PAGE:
Special Issue "Innovative Approaches to Improve Crop Water Productivity under Irrigated Conditions"

A special issue of Agronomy (ISSN 2073-4395). This special issue belongs to the section "Water Use and Irrigation".

Deadline for manuscript submissions: closed (31 August 2018).

Special Issue Editors

Dr. Huihui Zhang
Website
Guest Editor
Water Management and System Research Unit, USDA-ARS, Fort Collins, Colorado, USA
Interests: irrigation water management; remote sensing; crop water use; ET modeling
Dr. José Luis Chávez
Website
Guest Editor
Civil and Environmental Engineering, Colorado State University, CO, USA

Special Issue Information

Dear Colleagues,

Irrigated agriculture represents 20 percent of total cultivated land, but contributes 40 percent of the total food produced worldwide. With a growing global population, food demand may increase by nearly 60% by 2050. Irrigated agriculture is facing challenges as water supplies are declining due to climate change and competition from other stakeholders. To sustain irrigated agriculture and meet future food needs, research is required to maximize crop water productivity (yield per unit water used by the crop). Please share your success stories from research in irrigated regions around the world in this Special Issue. Submissions on the following topics (but not limited to) are invited: 1) Innovative and novel application of conventional approaches for irrigation management; 2) Agronomic practices related to crop productivity under limited water; 3) Advanced techniques, such as remote sensing, for farm-scale irrigation scheduling ; 4)  Optimum regulated deficit irrigation strategies; and 5) Decision support tools and modeling.

Dr. Huihui Zhang
Dr. José Luis Chávez
Guest Editor

Manuscript Submission Information

Manuscripts should be submitted online at www.mdpi.com by registering and logging in to this website. Once you are registered, click here to go to the submission form. Manuscripts can be submitted until the deadline. All papers will be peer-reviewed. Accepted papers will be published continuously in the journal (as soon as accepted) and will be listed together on the special issue website. Research articles, review articles as well as short communications are invited. For planned papers, a title and short abstract (about 100 words) can be sent to the Editorial Office for announcement on this website.

Submitted manuscripts should not have been published previously, nor be under consideration for publication elsewhere (except conference proceedings papers). All manuscripts are thoroughly refereed through a single-blind peer-review process. A guide for authors and other relevant information for submission of manuscripts is available on the Instructions for Authors page. Agronomy is an international peer-reviewed open access monthly journal published by MDPI.

Please visit the Instructions for Authors page before submitting a manuscript. The Article Processing Charge (APC) for publication in this open access journal is 1600 CHF (Swiss Francs). Submitted papers should be well formatted and use good English. Authors may use MDPI's English editing service prior to publication or during author revisions.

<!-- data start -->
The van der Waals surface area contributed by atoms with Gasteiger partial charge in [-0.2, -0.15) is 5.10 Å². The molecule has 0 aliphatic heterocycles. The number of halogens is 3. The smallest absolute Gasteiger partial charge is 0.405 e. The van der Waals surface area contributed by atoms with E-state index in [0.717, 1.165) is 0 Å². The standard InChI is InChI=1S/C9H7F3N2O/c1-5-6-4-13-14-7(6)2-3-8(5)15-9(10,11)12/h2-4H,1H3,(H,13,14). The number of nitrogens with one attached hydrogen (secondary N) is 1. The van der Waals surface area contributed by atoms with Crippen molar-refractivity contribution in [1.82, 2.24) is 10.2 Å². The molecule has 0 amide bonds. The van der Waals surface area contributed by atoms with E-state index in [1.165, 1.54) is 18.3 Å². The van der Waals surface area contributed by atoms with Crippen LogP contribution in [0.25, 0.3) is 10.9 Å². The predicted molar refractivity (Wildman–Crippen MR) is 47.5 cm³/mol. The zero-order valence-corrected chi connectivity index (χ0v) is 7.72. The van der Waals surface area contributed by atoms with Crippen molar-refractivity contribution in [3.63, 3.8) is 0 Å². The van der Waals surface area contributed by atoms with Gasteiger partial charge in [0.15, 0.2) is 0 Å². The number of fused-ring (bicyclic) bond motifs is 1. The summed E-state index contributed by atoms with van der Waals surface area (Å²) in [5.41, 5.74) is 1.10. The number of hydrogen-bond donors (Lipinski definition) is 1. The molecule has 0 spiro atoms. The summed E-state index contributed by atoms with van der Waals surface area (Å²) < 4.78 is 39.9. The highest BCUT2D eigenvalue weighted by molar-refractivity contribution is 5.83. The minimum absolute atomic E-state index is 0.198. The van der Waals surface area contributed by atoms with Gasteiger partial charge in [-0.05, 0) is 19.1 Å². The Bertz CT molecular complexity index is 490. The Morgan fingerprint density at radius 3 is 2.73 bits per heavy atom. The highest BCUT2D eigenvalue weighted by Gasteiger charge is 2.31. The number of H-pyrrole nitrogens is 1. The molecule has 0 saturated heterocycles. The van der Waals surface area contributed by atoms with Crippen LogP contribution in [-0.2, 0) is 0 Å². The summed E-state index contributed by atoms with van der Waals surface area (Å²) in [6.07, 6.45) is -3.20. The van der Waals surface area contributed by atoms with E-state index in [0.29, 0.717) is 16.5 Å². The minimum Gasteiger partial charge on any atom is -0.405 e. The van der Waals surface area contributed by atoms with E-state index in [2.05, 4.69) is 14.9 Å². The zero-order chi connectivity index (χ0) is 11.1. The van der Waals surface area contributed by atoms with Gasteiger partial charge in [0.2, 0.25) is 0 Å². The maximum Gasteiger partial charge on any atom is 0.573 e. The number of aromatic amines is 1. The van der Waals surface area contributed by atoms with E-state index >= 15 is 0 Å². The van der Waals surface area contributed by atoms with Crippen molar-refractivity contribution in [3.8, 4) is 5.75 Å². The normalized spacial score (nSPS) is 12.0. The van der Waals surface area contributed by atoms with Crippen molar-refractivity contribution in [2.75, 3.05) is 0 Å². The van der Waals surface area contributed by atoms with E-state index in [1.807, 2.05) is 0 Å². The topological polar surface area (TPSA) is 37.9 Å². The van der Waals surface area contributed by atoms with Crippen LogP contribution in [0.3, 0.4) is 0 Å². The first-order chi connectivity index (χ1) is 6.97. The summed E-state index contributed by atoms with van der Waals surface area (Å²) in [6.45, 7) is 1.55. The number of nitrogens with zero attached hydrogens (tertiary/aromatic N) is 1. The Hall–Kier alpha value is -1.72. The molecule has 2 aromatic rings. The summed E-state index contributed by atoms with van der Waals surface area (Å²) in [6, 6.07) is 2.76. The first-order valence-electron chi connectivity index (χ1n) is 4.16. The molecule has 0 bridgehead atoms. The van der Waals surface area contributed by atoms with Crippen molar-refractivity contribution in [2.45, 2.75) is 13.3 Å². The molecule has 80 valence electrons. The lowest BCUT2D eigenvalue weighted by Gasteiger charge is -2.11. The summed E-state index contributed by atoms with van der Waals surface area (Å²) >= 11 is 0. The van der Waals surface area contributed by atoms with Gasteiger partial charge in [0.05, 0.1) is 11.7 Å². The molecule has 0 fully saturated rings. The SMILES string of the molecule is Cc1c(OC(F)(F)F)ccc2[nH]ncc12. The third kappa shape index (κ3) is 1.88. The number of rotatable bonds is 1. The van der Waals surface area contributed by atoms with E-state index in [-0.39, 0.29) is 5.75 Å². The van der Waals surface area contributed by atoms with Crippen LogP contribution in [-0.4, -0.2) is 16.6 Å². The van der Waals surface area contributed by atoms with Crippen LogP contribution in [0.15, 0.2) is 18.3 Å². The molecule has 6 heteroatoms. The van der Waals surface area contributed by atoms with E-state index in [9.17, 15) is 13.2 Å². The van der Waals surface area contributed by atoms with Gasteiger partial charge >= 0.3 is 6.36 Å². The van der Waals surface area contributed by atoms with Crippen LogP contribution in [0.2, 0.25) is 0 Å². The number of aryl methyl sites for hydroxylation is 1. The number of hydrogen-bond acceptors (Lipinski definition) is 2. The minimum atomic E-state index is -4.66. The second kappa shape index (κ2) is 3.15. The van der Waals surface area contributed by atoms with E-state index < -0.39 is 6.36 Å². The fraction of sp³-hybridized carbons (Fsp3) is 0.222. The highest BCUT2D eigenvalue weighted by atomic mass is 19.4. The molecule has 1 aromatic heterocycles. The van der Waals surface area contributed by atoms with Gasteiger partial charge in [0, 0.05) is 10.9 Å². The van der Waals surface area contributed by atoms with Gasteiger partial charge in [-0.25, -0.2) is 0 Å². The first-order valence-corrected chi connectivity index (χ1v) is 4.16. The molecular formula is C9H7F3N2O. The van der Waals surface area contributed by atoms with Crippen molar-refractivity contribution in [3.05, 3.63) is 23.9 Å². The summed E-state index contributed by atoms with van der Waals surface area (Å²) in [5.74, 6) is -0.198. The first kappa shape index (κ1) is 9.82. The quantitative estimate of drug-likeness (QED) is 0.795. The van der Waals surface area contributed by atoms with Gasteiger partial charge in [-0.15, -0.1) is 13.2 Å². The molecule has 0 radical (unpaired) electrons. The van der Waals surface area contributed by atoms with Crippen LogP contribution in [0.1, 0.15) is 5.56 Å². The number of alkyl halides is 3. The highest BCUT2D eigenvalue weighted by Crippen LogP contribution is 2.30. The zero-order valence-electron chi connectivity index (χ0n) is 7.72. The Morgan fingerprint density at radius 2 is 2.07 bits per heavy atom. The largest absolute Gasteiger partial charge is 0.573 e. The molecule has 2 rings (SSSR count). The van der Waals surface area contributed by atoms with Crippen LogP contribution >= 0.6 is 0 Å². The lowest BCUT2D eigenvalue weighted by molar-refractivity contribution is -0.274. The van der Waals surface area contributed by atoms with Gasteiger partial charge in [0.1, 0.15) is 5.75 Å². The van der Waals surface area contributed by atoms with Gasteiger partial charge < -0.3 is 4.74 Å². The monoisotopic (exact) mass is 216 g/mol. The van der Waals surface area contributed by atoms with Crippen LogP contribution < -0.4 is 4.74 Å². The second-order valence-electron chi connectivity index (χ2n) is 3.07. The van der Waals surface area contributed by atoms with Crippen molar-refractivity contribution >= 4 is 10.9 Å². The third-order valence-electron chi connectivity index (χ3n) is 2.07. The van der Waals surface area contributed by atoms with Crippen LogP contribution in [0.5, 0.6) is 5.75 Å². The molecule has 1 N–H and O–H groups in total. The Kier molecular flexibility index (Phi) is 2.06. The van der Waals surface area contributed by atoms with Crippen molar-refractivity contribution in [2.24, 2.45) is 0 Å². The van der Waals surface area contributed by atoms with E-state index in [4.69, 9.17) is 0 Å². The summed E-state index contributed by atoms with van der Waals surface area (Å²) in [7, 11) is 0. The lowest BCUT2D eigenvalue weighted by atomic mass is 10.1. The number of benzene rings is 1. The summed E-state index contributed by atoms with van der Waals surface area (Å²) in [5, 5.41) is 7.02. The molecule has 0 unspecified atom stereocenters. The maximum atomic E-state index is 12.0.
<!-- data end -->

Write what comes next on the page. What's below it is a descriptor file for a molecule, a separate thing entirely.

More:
Keywords

  • Irrigation scheduling
  • Deficit irrigation
  • Irrigation systems
  • Cropping systems
  • Crop coefficient and ET
  • Water stress
  • Precision irrigation
  • Crop model

Published Papers (4 papers)

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Research

Open AccessArticle
Water-Yield Relationship Responses of Maize to Ridge-Furrow Planting Systems Coupled with Multiple Irrigation Levels in China’s Horqin Sandy Land
Agronomy 2018, 8(10), 221; https://doi.org/10.3390/agronomy8100221 - 09 Oct 2018
Abstract
Water scarcity threatens the sustainability of irrigated agriculture in semi-arid regions, and ridge-furrow planting systems (RFPS) can be a prospective rainwater harvesting approach. In this study, we aimed to develop a promising water-saving strategy to boost maize productivity and water use efficiency (WUE). [...] Read more.
Water scarcity threatens the sustainability of irrigated agriculture in semi-arid regions, and ridge-furrow planting systems (RFPS) can be a prospective rainwater harvesting approach. In this study, we aimed to develop a promising water-saving strategy to boost maize productivity and water use efficiency (WUE). In 2017, we carried out a field experiment to study the effects of various RFPS with multiple irrigation levels on the yield-water relationship of maize (Zea mays L.). Eleven treatments were set up: RFPS with film mulching on both ridges and furrows and without water supply after seed emergence, abbreviated as QF; RFPS with film mulching on continuous ridges, abbreviated as MD, including SMD, MMD, and LMD (S, M, and L—three water supply (irrigation plus precipitation) levels of 650 mm, 500 mm, and 350 mm during the whole growing season); RFPS without film mulching, abbreviated as DD, including SDD, MDD, and LDD; conventional flat planting with no film mulching, abbreviated as GG, including SGG, MGG, and LGG; localized full irrigation (actual amount of irrigation excessively exceeding the quantity needed), abbreviated as NM. A positive linear relationship (R2 = 0.95–1), a quadratic curve, and a negative linear relationship were observed between the irrigation water level and actual crop evapotranspiration (ETc), grain yield, and WUE, respectively. The ETc of QF (292 mm) was substantially lower than that of the other treatments (p < 0.01), saving 649 mm of irrigation water and increasing the yield by 2.24% compared with those of NM. Meanwhile, the WUE and irrigation water use efficiency (IWUE) of QF reached maximums of 6.3 and 47.36 kg m−3, respectively, which were significantly higher than those of other treatments (p < 0.001). The results showed that planting in an RFPS with film mulching on both ridges and furrows (a ridge-to-furrow ratio of 50:30, with a 38 mm irrigation level) is suitable for maize to obtain high yield and reduce irrigation water use significantly. Full article
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Open AccessArticle
Long-Term Winter Wheat (Triticum aestivum L.) Seasonal Irrigation Amount, Evapotranspiration, Yield, and Water Productivity under Semiarid Climate
Agronomy 2018, 8(6), 96; https://doi.org/10.3390/agronomy8060096 - 16 Jun 2018
Cited by 4
Abstract